Tangerine taps startup thinking at IBM’s DMZ-based Bluemix Garage

The word “incubator” inspires thoughts of young hungry startups working with mentors to deliver a minimum viable product and snag venture capital funding. But IBM’s Bluemix Garage is just as much about letting large enterprises loosen up a little to innovate.

The company recently opened a cloud-focused developer environment embedded within Ryerson University’s DMZ incubator to help developers from both startups and enterprises build apps on its suite of cloud technologies – the first location in Canada.

The Bluemix Garage model is also aimed at connecting enterprise-level businesses with startups so they can take more of a lean startup-style approach to building apps through IBM Design Thinking, pair programming and agile processes.

Online banking firm Tangerine sees the Bluemix Garage as a sandbox to try out new things without impacting its usual processes, schedules or resources, said CIO Charaka Kithulegoda. “What the IBM Bluemix garage gives us is all of the good things of an incubator in a structured way.”

Kithulegoda said the benefits of an incubator is it doesn’t have the same constraints of a large organization, while at the same time, Bluemix is a great toolkit for doing iterative development work. The Garage also allows Tangerine to tap into other minds, he added, and the online bank has the infrastructure and resources to integrate an app when it’s ready to be taken to the next level. “It gives us more room to move in our thinking and how we work.”

The approach to development is already a part of Tangerine’s culture, said Kithulegoda, although it does take effort to keep the mindset. He has some advice for large organizations who want to leverage the IBM Bluemix Garage and the startup mentality that comes with it.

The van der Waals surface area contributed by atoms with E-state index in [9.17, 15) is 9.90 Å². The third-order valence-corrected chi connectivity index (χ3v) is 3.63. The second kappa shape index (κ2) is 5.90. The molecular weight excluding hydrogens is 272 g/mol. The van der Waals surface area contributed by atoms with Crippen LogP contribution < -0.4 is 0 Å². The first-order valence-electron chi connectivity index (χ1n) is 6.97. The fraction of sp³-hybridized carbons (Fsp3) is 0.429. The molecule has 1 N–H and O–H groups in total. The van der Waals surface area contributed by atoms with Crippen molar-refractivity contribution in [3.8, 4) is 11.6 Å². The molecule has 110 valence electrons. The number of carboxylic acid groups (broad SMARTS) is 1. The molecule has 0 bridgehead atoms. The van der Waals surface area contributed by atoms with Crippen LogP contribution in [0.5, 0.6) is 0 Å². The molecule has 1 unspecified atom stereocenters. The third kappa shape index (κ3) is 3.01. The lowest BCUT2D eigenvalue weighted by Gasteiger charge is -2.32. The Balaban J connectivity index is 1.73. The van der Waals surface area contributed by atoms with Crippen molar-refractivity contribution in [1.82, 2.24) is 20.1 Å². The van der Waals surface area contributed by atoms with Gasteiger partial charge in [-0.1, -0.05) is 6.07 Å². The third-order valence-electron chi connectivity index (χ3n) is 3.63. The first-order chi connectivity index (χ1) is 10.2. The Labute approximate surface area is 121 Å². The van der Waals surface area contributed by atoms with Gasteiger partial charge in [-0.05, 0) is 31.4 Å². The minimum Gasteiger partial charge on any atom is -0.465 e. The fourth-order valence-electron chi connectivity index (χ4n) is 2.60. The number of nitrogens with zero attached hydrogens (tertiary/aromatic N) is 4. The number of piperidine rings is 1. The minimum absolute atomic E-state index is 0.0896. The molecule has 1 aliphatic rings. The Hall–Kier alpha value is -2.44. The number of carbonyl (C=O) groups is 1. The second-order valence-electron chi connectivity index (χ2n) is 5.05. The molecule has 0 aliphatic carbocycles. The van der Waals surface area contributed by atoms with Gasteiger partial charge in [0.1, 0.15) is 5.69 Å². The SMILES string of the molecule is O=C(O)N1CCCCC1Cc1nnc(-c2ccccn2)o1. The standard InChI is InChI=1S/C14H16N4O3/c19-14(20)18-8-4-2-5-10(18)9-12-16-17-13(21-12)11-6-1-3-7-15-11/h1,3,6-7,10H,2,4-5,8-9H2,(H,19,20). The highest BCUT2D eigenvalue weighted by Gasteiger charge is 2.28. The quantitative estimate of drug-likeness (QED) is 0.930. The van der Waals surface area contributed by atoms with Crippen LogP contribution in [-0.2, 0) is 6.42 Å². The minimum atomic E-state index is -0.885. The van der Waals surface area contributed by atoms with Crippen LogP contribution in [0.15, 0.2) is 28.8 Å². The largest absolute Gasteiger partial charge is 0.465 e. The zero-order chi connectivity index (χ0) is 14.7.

“If you’re trying this, you have to leave your constraints and rules at the door.” He likens the shift to that getting people to put away their smartphones and laptops during a meeting. As with any large organization, Tangerine has governance issues, policies and procedures that must be observed during regular operations, but Kithulegoda said if you bring all of the traditional thinking into the Bluemix Garage environment you end up doing something that’s highly unlikely to succeed.

“Failure is expected,” he added. But it can also be rewarding if you learn from it and move on quickly. Successful projects can be then integrated into your existing processes and infrastructure.










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Gary Hilson
Gary Hilson
Gary Hilson is a Toronto-based freelance writer who has written thousands of words for print and pixel in publications across North America. His areas of interest and expertise include software, enterprise and networking technology, memory systems, green energy, sustainable transportation, and research and education. His articles have been published by EE Times, SolarEnergy.Net, Network Computing, InformationWeek, Computing Canada, Computer Dealer News, Toronto Business Times and the Ottawa Citizen, among others.

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